Pascal Aussignac’s Michelin-starred “temple to the gastronomy” of southwest France is housed in a former Lyons tea house by Smithfield Market – a lively enclave of Farringdon, London, famous for being the centre of London’s meat trade, which is now a go-to destination for diners of all ilks (Club Gascon being a forerunner of the food revolution in this area).
Smart yet relaxed, the clever use of “Club” in the restaurant’s name implies a friendly inclusivity. And it’s certainly Club Gascon’s aim to entertain, pamper and even surprise its diners. If it’s popular with the business crowd, it’s because it manages to be impressive yet discreet, high-end yet unintimidating.
Club Gascon is the flagship restaurant in a collection of eateries co-owned by chef-patron Aussignac that celebrate French gastronomy, wine and hospitality equally with – to quote The Telegraph – “serious intent”. And Aussignac applies as much emphasis on the vineyard as the pasture and orchard; next door is the Cellar Gascon bar, a sanctum for French wine.
It’s a classy, modestly-sized restaurant, with a traditional feel. There are high ceilings, marbled walls, wooden floors, comfortable leather chairs, banquettes and crisp white tablecloths. Low lighting and flower displays soften the setting, resulting in a pleasant, old-school ambience.
Five charming mini menus – La Route du Sel, Le Potager, Les Foie Gras, L’Océane, and Les Pâturages – offer tapas-sized plates of exquisite French food. Instantly recognisable are classic ingredients; equally appreciated are the modern, sometimes playful touches that are unmistakable when the plates come out of the kitchen.
Still regarded as the place in London to go for foie gras, there are six options on the à la Cartemenu, yet the more casual but still luxurious duck foie gras club burger is widely enjoyed. Diners also rave about the delightful crackling slow cooked egg with truffle and Aussignac often integrates more global flavours, as displayed in his wasabi Chantilly.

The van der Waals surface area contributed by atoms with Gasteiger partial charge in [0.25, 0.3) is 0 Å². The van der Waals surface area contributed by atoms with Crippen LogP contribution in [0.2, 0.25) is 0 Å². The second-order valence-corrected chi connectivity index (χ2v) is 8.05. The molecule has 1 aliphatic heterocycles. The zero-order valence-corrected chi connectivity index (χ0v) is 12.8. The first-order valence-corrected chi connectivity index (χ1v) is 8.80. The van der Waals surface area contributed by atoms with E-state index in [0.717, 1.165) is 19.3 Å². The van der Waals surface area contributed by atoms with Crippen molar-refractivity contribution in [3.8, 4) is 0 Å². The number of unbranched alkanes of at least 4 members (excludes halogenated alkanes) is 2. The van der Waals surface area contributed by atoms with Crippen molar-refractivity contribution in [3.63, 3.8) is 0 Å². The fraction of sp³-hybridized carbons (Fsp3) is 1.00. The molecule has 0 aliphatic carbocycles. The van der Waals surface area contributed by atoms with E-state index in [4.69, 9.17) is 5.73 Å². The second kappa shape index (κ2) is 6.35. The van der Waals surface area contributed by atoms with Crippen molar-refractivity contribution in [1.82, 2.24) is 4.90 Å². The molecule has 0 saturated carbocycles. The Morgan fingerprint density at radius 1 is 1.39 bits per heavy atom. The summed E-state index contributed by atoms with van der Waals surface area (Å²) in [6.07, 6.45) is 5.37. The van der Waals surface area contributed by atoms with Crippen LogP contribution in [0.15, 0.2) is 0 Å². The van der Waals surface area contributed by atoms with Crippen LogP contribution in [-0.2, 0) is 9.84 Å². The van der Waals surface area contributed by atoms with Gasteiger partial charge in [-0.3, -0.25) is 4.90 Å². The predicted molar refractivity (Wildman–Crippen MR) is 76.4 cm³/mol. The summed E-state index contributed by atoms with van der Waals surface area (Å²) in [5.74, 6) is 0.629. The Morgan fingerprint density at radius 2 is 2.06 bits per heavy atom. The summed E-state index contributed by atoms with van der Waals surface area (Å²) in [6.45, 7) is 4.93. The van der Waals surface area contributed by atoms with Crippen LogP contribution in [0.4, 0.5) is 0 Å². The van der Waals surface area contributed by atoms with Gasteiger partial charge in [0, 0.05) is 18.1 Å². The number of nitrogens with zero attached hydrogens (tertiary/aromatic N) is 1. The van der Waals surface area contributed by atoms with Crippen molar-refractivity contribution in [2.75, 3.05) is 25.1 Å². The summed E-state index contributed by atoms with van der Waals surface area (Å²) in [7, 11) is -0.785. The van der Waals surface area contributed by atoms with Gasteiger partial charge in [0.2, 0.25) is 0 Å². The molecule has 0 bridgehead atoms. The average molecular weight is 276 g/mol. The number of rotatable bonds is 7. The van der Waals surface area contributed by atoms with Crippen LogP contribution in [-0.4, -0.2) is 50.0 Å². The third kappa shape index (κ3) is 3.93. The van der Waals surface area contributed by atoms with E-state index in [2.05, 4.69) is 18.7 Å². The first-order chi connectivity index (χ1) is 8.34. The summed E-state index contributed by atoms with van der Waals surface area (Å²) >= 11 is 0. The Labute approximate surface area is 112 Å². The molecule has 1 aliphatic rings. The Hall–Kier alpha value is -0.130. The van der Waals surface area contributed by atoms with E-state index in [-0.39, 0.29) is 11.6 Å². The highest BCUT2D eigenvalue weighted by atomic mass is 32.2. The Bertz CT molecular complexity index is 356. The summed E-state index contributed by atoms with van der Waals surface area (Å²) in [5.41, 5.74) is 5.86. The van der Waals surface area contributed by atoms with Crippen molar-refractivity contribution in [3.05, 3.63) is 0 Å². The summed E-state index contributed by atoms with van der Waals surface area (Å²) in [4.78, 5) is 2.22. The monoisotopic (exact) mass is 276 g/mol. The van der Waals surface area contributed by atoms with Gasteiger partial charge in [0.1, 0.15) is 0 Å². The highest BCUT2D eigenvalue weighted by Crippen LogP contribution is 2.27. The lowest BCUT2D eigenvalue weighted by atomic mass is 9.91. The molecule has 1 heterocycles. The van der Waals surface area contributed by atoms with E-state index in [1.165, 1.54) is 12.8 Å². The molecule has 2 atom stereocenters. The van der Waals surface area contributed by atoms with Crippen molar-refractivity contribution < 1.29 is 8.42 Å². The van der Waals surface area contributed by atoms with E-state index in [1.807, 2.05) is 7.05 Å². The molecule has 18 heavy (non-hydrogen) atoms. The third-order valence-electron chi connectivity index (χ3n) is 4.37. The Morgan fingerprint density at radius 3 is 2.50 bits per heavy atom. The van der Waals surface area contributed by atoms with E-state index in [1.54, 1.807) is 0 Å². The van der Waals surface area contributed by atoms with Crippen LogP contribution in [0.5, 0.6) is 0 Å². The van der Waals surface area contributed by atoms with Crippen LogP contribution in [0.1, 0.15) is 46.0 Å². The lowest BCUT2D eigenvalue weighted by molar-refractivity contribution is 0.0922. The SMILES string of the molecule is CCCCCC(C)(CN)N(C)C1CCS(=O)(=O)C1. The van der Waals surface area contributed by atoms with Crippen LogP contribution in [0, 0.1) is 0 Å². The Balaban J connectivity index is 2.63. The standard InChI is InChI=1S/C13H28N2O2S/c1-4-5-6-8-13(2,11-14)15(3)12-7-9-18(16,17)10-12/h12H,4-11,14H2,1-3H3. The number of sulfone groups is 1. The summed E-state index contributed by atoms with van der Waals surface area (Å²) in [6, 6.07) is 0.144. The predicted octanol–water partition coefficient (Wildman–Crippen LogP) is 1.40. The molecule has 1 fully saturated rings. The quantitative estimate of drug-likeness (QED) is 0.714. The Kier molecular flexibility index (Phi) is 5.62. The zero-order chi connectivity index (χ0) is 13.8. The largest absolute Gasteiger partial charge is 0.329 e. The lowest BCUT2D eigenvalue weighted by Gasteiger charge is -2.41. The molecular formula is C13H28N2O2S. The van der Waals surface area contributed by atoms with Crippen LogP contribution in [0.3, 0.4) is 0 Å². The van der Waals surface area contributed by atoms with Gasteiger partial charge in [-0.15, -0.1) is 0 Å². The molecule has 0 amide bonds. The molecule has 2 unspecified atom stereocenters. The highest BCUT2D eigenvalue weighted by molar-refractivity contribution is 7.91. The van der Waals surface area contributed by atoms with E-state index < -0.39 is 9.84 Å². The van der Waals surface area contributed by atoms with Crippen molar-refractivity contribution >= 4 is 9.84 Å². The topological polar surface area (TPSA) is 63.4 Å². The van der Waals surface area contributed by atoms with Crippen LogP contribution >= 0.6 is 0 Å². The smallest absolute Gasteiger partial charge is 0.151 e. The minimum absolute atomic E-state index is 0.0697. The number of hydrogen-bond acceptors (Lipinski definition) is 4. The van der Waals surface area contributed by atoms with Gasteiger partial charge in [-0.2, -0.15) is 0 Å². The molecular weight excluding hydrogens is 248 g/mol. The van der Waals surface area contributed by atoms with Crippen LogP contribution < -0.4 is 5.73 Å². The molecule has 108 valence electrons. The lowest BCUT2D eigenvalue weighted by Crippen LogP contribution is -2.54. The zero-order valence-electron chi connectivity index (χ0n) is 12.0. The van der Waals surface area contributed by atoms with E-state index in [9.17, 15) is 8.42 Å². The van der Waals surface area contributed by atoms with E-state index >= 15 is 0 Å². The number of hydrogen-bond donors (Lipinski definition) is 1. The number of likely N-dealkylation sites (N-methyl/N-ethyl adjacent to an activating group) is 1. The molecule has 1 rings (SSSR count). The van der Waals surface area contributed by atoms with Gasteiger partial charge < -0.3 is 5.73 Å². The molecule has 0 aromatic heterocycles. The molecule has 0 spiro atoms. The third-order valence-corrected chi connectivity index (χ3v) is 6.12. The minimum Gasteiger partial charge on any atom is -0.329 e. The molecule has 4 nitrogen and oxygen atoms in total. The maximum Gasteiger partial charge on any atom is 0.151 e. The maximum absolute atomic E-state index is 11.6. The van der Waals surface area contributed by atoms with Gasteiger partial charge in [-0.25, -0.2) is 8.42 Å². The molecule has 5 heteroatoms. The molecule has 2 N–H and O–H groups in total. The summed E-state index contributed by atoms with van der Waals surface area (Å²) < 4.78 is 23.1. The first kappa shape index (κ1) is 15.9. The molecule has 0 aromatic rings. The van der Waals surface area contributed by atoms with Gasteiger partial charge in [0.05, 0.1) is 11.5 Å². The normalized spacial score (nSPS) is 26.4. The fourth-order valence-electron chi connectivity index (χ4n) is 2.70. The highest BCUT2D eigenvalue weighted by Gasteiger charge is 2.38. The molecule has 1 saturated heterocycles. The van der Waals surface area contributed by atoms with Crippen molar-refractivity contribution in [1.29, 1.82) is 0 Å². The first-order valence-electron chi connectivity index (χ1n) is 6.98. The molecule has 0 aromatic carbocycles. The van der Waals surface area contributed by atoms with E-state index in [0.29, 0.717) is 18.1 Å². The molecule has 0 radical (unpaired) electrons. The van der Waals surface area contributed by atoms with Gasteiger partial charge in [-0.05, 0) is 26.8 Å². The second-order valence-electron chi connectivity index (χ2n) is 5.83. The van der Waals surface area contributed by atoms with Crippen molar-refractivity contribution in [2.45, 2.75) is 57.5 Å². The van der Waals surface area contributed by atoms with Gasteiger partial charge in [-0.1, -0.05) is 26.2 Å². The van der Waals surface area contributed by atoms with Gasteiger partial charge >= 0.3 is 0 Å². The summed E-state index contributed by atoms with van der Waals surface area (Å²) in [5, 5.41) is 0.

The five-course Le Marché menu, which changes every couple of months, is priced surprisingly reasonably given the sumptuous ingredients on each plate. For example, Roast guinea fowl, elderflower-glazed chicory, mustard and wild garlic is followed by Duck foie gras tagada, wafer and aromatic strawberries.
The wine list is composed of more than four hundred wines from the South of France and some wines and spirits are imported exclusively for the restaurant. The list is continually updated with the menus so as to complement the food.
As well as a Michelin star and high praise from the Guide, which describes the cooking as “assured and intensely flavoured”, Club Gascon has won two Catey Awards and carries three AA Rosettes, amongst many accolades. Other honours over the years include Best New Restaurant (Time Out); Restaurant of the Year (AA Guide and Good Food Guide); and Best French Restaurant (Hotel & Restaurant Awards). In 2013 it won the Test of Time award at the Tatler Restaurant Awards, for being consistently excellent. The Waitrose Good Food Guide 2014 praises Aussignac’s cuisine for continuing to be “dynamically creative” and “restlessly inventive”.